Hawaiian Vacation premieres in front of Cars 2 on June 24! Don’t forget to check out first look images of this short here
Update: Stitch Kingdom brings us another new image from the short!

 
Your thoughts?

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What’s ‘Newt’, Gary Rydstrom?

Ed Catmull

Posted by Martin • August 5, 2010

Don’t count Gary Rydstrom out!

What would have been his directorial debut is now officially off of Pixar’s schedule, but there’s life beyond Newt. In a recent interview, Rydstrom tells the San Francisco Chronicle what he’s been up to.

Beginning next weekend, you can see his work in the English dub of Studio Ghibli’s Tales from Earthsea. Although Rydstrom was new at directing actors (his debut short, Lifted, was dialogue free), the heavy sound design work was pleasantly familiar.

So what’s next? All we know is that his upcoming project is "really fun." Could it be a Pixar film? We think so. "I wish I could tell you what it was, but it hasn’t been announced," teased Rydstrom.

You can catch Tales of Earthsea in select US theatres on August 13th.

Disclaimer: I am so sorry for the terrible pun in the title.

What could Gary Rydstrom’s next Pixar project be?

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Disney•Pixar Feature Animation Slate Images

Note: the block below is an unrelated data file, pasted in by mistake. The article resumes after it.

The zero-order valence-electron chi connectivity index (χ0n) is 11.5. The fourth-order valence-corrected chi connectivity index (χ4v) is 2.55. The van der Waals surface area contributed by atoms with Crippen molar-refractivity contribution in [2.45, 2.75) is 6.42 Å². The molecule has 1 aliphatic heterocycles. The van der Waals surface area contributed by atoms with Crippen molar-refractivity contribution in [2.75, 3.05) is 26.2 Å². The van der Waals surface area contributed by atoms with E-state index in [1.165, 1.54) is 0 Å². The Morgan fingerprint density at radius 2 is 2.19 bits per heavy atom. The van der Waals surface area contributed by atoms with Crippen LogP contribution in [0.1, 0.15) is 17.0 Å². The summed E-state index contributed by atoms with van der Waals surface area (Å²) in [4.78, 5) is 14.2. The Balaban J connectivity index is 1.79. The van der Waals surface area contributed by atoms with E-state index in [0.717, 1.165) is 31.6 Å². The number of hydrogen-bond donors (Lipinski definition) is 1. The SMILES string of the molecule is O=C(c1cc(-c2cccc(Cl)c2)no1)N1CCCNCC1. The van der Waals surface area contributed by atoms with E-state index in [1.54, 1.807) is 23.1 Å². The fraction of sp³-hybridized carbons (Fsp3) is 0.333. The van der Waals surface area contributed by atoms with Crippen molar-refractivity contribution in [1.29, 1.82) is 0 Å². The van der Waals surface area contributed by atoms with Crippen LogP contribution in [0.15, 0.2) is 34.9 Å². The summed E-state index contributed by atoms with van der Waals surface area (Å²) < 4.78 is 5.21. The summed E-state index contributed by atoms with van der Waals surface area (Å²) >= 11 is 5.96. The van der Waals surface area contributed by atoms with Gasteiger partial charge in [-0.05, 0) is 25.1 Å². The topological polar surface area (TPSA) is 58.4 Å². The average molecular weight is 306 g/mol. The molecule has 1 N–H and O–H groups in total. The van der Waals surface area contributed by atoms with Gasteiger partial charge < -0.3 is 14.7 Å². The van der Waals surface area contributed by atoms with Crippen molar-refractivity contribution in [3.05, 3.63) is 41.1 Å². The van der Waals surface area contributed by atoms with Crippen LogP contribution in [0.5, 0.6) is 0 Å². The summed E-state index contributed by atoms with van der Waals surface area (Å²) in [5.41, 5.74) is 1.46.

Animation, Cars 2, Cast, Disney, Disney Digital 3D, Ed Catmull, Ed Catmull, John Lasseter, Lee Unkrich, Newt, Pete Docter, Pixar, Pixar Employees, The Bear and The Bow (Brave), Toy Story, Toy Story 2, Toy Story 3, UP, WALL-E

Posted by Thomas • April 9, 2008

Group PhotoI have put together a set of photos and images from the Disney•Pixar feature film slate announcement today, including a few images from the event, as well as promotional images for the films.

Click here to view them.

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Up, newt, The Bear and the Bow, Toy Story 3 and Cars 2 Logos

Cars 2, Ed Catmull, Lee Unkrich, Newt, Pete Docter, The Bear and The Bow (Brave), Toy Story 3, UP

Posted by Thomas • April 9, 2008

Here are each of the logos, released today, for each of the upcoming Pixar films.

Up is directed by Pete Docter and Bob Peterson, and is set for release, May 27, 2009.

Toy Story 3 is directed by Lee Unkrich and is due for release, June 18, 2010.

newt is directed by Gary Rydstrom and is due for release, Summer 2011.

The Bear and the Bow is directed by Brenda Chapman and is due for release, Christmas 2011.

Cars 2 is directed by Brad Lewis and is set for release, Summer 2012. 
Click each image for a higher-resolution view.